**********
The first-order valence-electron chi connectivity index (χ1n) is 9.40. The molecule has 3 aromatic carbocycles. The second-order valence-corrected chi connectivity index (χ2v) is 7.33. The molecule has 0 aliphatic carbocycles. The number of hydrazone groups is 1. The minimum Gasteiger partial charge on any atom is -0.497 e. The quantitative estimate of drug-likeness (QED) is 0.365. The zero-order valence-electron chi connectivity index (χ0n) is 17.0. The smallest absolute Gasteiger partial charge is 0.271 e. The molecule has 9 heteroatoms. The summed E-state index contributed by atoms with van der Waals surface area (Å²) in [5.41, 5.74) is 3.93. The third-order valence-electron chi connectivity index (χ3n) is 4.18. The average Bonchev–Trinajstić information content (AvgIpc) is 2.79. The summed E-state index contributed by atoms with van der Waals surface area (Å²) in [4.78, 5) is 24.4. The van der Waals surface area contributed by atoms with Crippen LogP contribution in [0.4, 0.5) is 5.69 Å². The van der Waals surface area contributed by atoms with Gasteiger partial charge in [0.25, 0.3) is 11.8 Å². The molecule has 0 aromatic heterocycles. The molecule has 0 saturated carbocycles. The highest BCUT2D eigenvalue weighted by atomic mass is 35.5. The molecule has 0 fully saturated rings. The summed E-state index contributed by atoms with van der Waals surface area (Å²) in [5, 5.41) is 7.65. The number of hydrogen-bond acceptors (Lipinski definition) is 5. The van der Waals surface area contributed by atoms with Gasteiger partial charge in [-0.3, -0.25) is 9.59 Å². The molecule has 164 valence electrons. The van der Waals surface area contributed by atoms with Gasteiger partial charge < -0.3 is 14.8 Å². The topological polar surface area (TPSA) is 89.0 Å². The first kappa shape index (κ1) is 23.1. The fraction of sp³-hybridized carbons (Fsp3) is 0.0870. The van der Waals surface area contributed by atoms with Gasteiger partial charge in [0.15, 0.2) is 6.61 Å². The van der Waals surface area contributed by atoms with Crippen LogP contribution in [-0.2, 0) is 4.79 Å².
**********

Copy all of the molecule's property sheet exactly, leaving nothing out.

The first-order valence-electron chi connectivity index (χ1n) is 9.40. The molecule has 3 aromatic carbocycles. The second-order valence-corrected chi connectivity index (χ2v) is 7.33. The molecule has 0 aliphatic carbocycles. The number of hydrazone groups is 1. The minimum Gasteiger partial charge on any atom is -0.497 e. The quantitative estimate of drug-likeness (QED) is 0.365. The zero-order valence-electron chi connectivity index (χ0n) is 17.0. The smallest absolute Gasteiger partial charge is 0.271 e. The molecule has 9 heteroatoms. The summed E-state index contributed by atoms with van der Waals surface area (Å²) in [5.41, 5.74) is 3.93. The third-order valence-electron chi connectivity index (χ3n) is 4.18. The average Bonchev–Trinajstić information content (AvgIpc) is 2.79. The summed E-state index contributed by atoms with van der Waals surface area (Å²) in [4.78, 5) is 24.4. The van der Waals surface area contributed by atoms with Crippen LogP contribution in [0.4, 0.5) is 5.69 Å². The van der Waals surface area contributed by atoms with Gasteiger partial charge in [0.25, 0.3) is 11.8 Å². The molecule has 0 aromatic heterocycles. The molecule has 0 saturated carbocycles. The highest BCUT2D eigenvalue weighted by atomic mass is 35.5. The molecule has 0 fully saturated rings. The summed E-state index contributed by atoms with van der Waals surface area (Å²) in [5, 5.41) is 7.65. The number of hydrogen-bond acceptors (Lipinski definition) is 5. The van der Waals surface area contributed by atoms with Gasteiger partial charge in [-0.3, -0.25) is 9.59 Å². The molecule has 164 valence electrons. The van der Waals surface area contributed by atoms with Gasteiger partial charge < -0.3 is 14.8 Å². The topological polar surface area (TPSA) is 89.0 Å². The first kappa shape index (κ1) is 23.1. The fraction of sp³-hybridized carbons (Fsp3) is 0.0870. The van der Waals surface area contributed by atoms with Gasteiger partial charge in [0.15, 0.2) is 6.61 Å². The van der Waals surface area contributed by atoms with Crippen LogP contribution in [-0.2, 0) is 4.79 Å².